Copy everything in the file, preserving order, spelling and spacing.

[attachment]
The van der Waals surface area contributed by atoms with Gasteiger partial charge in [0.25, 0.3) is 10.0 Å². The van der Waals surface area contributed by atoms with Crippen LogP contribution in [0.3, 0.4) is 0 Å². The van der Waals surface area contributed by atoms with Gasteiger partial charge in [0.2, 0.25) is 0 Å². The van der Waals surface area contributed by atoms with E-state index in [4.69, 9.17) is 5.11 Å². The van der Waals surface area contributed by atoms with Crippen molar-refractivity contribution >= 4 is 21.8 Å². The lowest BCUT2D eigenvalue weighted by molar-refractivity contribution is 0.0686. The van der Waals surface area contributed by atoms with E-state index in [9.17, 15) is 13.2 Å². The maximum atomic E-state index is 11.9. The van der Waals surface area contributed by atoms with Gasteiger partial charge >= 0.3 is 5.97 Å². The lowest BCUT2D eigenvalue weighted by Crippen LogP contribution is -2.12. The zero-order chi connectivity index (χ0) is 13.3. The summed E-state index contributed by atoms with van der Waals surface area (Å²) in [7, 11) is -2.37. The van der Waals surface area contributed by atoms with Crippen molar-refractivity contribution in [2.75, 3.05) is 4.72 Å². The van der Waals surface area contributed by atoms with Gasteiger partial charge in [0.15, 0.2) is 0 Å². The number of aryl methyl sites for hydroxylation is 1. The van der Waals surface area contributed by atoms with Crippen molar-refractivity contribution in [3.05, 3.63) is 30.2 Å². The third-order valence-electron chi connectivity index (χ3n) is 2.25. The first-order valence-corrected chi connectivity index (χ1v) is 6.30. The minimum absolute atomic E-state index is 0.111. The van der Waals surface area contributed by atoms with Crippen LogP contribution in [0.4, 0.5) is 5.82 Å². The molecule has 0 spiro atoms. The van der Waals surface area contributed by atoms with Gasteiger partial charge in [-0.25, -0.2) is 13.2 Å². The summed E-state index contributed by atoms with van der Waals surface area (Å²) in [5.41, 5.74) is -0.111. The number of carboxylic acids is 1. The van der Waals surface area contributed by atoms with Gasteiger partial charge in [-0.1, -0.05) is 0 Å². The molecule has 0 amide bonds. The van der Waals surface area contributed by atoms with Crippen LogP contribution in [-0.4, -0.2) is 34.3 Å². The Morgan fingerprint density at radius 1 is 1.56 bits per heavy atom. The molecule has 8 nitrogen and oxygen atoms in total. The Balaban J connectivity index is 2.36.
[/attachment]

The van der Waals surface area contributed by atoms with Gasteiger partial charge in [0.25, 0.3) is 10.0 Å². The van der Waals surface area contributed by atoms with Crippen LogP contribution in [0.3, 0.4) is 0 Å². The van der Waals surface area contributed by atoms with Gasteiger partial charge in [0.2, 0.25) is 0 Å². The van der Waals surface area contributed by atoms with E-state index in [4.69, 9.17) is 5.11 Å². The van der Waals surface area contributed by atoms with Crippen molar-refractivity contribution >= 4 is 21.8 Å². The lowest BCUT2D eigenvalue weighted by molar-refractivity contribution is 0.0686. The van der Waals surface area contributed by atoms with E-state index in [9.17, 15) is 13.2 Å². The maximum atomic E-state index is 11.9. The van der Waals surface area contributed by atoms with Gasteiger partial charge >= 0.3 is 5.97 Å². The lowest BCUT2D eigenvalue weighted by Crippen LogP contribution is -2.12. The zero-order chi connectivity index (χ0) is 13.3. The summed E-state index contributed by atoms with van der Waals surface area (Å²) in [7, 11) is -2.37. The van der Waals surface area contributed by atoms with Crippen molar-refractivity contribution in [2.75, 3.05) is 4.72 Å². The van der Waals surface area contributed by atoms with Gasteiger partial charge in [0.15, 0.2) is 0 Å². The number of aryl methyl sites for hydroxylation is 1. The van der Waals surface area contributed by atoms with Crippen molar-refractivity contribution in [3.05, 3.63) is 30.2 Å². The third-order valence-electron chi connectivity index (χ3n) is 2.25. The first-order valence-corrected chi connectivity index (χ1v) is 6.30. The minimum absolute atomic E-state index is 0.111. The van der Waals surface area contributed by atoms with Crippen LogP contribution in [0.4, 0.5) is 5.82 Å². The molecule has 0 spiro atoms. The van der Waals surface area contributed by atoms with Gasteiger partial charge in [-0.25, -0.2) is 13.2 Å². The summed E-state index contributed by atoms with van der Waals surface area (Å²) in [5.41, 5.74) is -0.111. The number of carboxylic acids is 1. The van der Waals surface area contributed by atoms with Gasteiger partial charge in [-0.1, -0.05) is 0 Å². The molecule has 0 amide bonds. The van der Waals surface area contributed by atoms with Crippen LogP contribution in [-0.4, -0.2) is 34.3 Å². The Morgan fingerprint density at radius 1 is 1.56 bits per heavy atom. The molecule has 8 nitrogen and oxygen atoms in total. The Balaban J connectivity index is 2.36.